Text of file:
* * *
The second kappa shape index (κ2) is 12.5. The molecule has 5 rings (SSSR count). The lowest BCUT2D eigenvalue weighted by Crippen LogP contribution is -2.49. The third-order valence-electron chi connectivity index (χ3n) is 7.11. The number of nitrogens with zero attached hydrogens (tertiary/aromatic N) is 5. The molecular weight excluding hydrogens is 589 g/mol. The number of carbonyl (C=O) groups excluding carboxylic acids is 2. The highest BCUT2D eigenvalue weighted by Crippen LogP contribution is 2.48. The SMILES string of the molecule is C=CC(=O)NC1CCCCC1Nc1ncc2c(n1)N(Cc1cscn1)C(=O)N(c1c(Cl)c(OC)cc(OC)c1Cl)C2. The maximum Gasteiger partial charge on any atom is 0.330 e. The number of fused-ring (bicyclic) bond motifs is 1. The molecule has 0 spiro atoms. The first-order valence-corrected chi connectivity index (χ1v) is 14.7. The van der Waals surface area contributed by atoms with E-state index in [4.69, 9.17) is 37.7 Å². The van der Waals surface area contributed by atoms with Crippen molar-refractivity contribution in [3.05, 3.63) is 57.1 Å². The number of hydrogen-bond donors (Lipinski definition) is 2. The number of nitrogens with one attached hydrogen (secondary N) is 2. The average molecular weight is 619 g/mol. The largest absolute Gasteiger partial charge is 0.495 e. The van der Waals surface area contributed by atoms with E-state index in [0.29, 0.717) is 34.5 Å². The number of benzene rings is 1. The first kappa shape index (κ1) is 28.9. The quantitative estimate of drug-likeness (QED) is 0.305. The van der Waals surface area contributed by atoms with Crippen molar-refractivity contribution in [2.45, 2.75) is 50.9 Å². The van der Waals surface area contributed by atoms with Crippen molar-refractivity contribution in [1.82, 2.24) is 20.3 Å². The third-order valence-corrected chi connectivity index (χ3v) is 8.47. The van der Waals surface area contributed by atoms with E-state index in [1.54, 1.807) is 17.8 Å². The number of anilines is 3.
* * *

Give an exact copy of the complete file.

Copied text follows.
The second kappa shape index (κ2) is 12.5. The molecule has 5 rings (SSSR count). The lowest BCUT2D eigenvalue weighted by Crippen LogP contribution is -2.49. The third-order valence-electron chi connectivity index (χ3n) is 7.11. The number of nitrogens with zero attached hydrogens (tertiary/aromatic N) is 5. The molecular weight excluding hydrogens is 589 g/mol. The number of carbonyl (C=O) groups excluding carboxylic acids is 2. The highest BCUT2D eigenvalue weighted by Crippen LogP contribution is 2.48. The SMILES string of the molecule is C=CC(=O)NC1CCCCC1Nc1ncc2c(n1)N(Cc1cscn1)C(=O)N(c1c(Cl)c(OC)cc(OC)c1Cl)C2. The maximum Gasteiger partial charge on any atom is 0.330 e. The number of fused-ring (bicyclic) bond motifs is 1. The molecule has 0 spiro atoms. The first-order valence-corrected chi connectivity index (χ1v) is 14.7. The van der Waals surface area contributed by atoms with E-state index in [4.69, 9.17) is 37.7 Å². The van der Waals surface area contributed by atoms with Crippen molar-refractivity contribution in [3.05, 3.63) is 57.1 Å². The number of hydrogen-bond donors (Lipinski definition) is 2. The number of nitrogens with one attached hydrogen (secondary N) is 2. The average molecular weight is 619 g/mol. The largest absolute Gasteiger partial charge is 0.495 e. The van der Waals surface area contributed by atoms with E-state index in [0.29, 0.717) is 34.5 Å². The number of benzene rings is 1. The first kappa shape index (κ1) is 28.9. The quantitative estimate of drug-likeness (QED) is 0.305. The van der Waals surface area contributed by atoms with Crippen molar-refractivity contribution in [2.45, 2.75) is 50.9 Å². The van der Waals surface area contributed by atoms with Crippen molar-refractivity contribution in [1.82, 2.24) is 20.3 Å². The third-order valence-corrected chi connectivity index (χ3v) is 8.47. The van der Waals surface area contributed by atoms with E-state index in [1.54, 1.807) is 17.8 Å². The number of anilines is 3.